During those years prominent figures of the European aristocracy visited him at his residence of Son Marroig, located on the cliffs over the sea.JPG4 Ever since, the wild Deià, a small village in the mountains, has been a favourite residence for many celebrities; Charlie ChaplinAva Gardner, the writer Anaïs Nin, all spent time in whitewashed houses, surrounded by the romantic church square, the windmills (typical of Mallorca), the olive and fig trees…

Then came the hippies of ’68, Elton John and now, the almighty Claudia Schiffer, who owns homes on the quiet coasts of Andratx and Sóller. The Hollywood star Michael Douglas has the habit of retiring to his estate outside Deià four times a year.


Majorcans are not only tolerant, but also good public relations. Almost unintentionally King Juan CarlosJPG5 became the island’s most noble insignia. His love for the island is thanks to the insight of a group of businessmen friends of his who, 23 years ago, when he was still a less than well-to-do crown prince, presented him with the gift of the Arab palace beside the Palma cathedral.

Now, during the summer months, elegant parties are held in the Marivent Palace, the royal family’s summer residence. A great sea-lover, the King likes to set off from the Palma Yacht Club to sail along the 450 km. of coast in his yacht, the Fortuna.


Both the King and Tito are always on the lookout for a hidden beach with a good restaurant where delicious Majorcan specialties and a wide variety of fresh fish are served.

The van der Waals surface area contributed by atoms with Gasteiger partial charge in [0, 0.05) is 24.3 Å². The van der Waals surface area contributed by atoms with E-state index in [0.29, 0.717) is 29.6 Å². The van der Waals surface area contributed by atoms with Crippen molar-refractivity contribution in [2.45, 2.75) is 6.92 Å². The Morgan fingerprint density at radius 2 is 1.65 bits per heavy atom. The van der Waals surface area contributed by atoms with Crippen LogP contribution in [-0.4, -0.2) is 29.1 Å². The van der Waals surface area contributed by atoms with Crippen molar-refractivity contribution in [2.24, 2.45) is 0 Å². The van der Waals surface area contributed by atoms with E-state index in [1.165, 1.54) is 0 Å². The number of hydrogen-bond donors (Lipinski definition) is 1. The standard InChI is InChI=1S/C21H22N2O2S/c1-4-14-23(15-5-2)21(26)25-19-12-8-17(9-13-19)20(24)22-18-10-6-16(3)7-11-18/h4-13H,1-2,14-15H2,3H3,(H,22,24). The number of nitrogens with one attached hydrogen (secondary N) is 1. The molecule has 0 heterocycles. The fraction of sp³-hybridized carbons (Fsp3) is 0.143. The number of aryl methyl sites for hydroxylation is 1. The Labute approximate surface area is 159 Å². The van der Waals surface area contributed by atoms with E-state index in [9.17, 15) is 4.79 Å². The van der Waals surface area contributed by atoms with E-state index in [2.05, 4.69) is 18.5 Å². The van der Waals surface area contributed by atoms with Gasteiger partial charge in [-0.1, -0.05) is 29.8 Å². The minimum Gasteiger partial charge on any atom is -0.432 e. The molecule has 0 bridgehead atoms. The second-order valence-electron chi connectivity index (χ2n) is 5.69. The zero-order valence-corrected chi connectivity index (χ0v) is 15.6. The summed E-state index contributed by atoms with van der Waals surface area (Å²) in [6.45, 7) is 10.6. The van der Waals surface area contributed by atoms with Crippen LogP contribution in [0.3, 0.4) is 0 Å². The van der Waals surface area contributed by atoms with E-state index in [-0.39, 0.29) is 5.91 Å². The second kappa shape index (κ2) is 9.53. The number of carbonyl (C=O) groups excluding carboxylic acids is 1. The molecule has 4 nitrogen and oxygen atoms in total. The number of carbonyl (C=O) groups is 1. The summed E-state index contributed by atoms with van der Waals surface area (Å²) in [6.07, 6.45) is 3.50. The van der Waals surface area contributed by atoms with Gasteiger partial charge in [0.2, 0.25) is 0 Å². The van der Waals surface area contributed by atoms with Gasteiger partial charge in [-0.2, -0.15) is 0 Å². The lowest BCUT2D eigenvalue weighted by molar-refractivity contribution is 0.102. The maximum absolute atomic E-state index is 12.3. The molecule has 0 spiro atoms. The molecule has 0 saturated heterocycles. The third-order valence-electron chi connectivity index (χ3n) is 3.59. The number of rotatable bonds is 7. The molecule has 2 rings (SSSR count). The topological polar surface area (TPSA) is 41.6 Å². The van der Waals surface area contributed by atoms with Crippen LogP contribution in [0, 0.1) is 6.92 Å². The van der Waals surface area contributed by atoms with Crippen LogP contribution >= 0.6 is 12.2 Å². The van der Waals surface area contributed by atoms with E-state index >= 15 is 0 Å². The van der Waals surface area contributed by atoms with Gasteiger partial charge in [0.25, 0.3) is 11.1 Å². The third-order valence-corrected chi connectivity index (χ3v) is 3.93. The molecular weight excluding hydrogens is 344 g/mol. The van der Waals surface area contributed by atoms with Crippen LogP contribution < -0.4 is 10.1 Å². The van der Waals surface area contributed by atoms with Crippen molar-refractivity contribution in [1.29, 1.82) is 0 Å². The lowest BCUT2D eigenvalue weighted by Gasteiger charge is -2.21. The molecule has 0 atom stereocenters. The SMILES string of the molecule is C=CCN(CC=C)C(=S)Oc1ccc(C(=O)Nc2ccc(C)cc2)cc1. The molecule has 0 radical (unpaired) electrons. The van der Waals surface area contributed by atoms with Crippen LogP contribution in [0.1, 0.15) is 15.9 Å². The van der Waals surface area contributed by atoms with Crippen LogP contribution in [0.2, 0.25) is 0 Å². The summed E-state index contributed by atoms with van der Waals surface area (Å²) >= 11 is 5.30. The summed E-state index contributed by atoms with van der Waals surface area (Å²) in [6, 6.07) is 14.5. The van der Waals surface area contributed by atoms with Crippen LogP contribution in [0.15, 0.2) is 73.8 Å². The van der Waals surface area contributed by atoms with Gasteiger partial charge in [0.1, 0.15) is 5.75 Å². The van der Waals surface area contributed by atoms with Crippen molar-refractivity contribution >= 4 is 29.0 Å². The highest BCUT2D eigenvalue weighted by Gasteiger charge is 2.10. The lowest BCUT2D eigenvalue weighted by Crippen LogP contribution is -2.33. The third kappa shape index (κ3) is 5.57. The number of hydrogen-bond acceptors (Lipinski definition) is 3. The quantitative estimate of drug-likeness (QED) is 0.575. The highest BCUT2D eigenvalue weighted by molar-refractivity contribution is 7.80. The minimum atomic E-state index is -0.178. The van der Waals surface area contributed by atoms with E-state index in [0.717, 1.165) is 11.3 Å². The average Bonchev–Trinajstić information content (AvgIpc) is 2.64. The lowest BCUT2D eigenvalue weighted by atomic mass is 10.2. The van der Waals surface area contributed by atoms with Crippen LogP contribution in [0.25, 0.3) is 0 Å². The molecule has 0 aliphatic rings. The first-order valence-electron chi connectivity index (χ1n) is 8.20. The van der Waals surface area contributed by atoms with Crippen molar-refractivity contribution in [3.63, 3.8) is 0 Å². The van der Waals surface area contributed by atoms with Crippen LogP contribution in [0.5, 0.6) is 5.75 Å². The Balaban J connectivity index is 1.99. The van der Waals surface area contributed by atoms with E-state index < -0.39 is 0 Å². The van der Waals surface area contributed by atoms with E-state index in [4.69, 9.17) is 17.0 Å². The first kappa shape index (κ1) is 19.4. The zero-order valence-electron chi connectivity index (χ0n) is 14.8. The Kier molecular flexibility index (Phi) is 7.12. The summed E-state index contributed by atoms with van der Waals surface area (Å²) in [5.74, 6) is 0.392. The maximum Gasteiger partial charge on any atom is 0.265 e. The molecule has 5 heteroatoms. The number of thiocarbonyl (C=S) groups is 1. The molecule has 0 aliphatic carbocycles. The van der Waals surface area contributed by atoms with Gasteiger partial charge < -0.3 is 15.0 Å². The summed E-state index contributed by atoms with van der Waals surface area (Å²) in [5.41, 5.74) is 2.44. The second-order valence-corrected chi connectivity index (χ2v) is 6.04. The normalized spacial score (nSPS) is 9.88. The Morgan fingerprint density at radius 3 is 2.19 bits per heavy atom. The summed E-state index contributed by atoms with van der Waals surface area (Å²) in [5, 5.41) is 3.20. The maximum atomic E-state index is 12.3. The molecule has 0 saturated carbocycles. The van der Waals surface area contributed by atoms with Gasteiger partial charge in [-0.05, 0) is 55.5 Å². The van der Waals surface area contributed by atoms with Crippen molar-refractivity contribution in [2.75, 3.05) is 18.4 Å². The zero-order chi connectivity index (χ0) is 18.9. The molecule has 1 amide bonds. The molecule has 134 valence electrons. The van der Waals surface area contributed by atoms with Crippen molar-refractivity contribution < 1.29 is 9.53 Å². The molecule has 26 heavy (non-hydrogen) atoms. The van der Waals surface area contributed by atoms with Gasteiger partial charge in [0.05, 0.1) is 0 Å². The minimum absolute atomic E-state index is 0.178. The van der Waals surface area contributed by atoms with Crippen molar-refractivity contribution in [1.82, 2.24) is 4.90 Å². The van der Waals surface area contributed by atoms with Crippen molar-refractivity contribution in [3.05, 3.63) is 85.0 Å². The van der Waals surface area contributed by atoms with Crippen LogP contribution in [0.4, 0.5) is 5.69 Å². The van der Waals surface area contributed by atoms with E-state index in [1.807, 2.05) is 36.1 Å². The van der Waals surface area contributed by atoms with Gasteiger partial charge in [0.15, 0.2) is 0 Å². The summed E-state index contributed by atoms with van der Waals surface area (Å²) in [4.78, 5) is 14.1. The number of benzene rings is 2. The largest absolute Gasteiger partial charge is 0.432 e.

Are all these people from all over the world and all social classes who come to the island year after year looking for a well-deserved rest lured by the 300 days of sunshine, by those little treasures the island has to offer? JPG6 Or is it the romantic lookout at Mal Pas, on the way to Formentor, which seduced the painter Joan Miró, a mountain lover? Or the jagged landscape of the Sa Calobra valley, where wonderful concerts are held outdoors during the summer? Or maybe the uncountable red peppers hanging in the sun on the façades of the houses in San Jordi and Llucmajor? It’s all these things for sure, but there’s still more.

For example, the pearl of the Mediterranean, the capital of the Balearic Islands, Palma. A busy city of 300.000 inhabitants, known for its refined upper middle class atmosphere, fancy shops, luxurious yacht clubs, excellent restaurants and winding streets in the Gothic quarter, all built around the awesome gothic cathedral which majestically looks over the city, the Riera and the port.

The extravagant Christine Kauffman lives just a few metres away, in San Lorenzo street. Frank Elstner (and many other rich Madrileños) has also fallen in love with this city and has a small apartment in the centre for when he leaves his home in the Majorcan countryside.

Palma has a lot to offer: the cafés on the Borne JPG7and the Rambla for liveliness and action; major operas at the marvelous Teatro Principal; cultural monuments such as the Palacio de la Almudaina of Arab origins and the gothic Lonja, and great charm with a touch of decadence in the narrow streets of the Puig de Sant Pere neighbourhood.

The metropolis of Palma, the artist’s village of Deià, the mass tourism in El Arenal… these are the island’s contrasts. The great variety in nature makes the island a unique continent. Mallorca, not Marbella anymore, is the international jet-set’s new El Dorado, Europe’s Florida.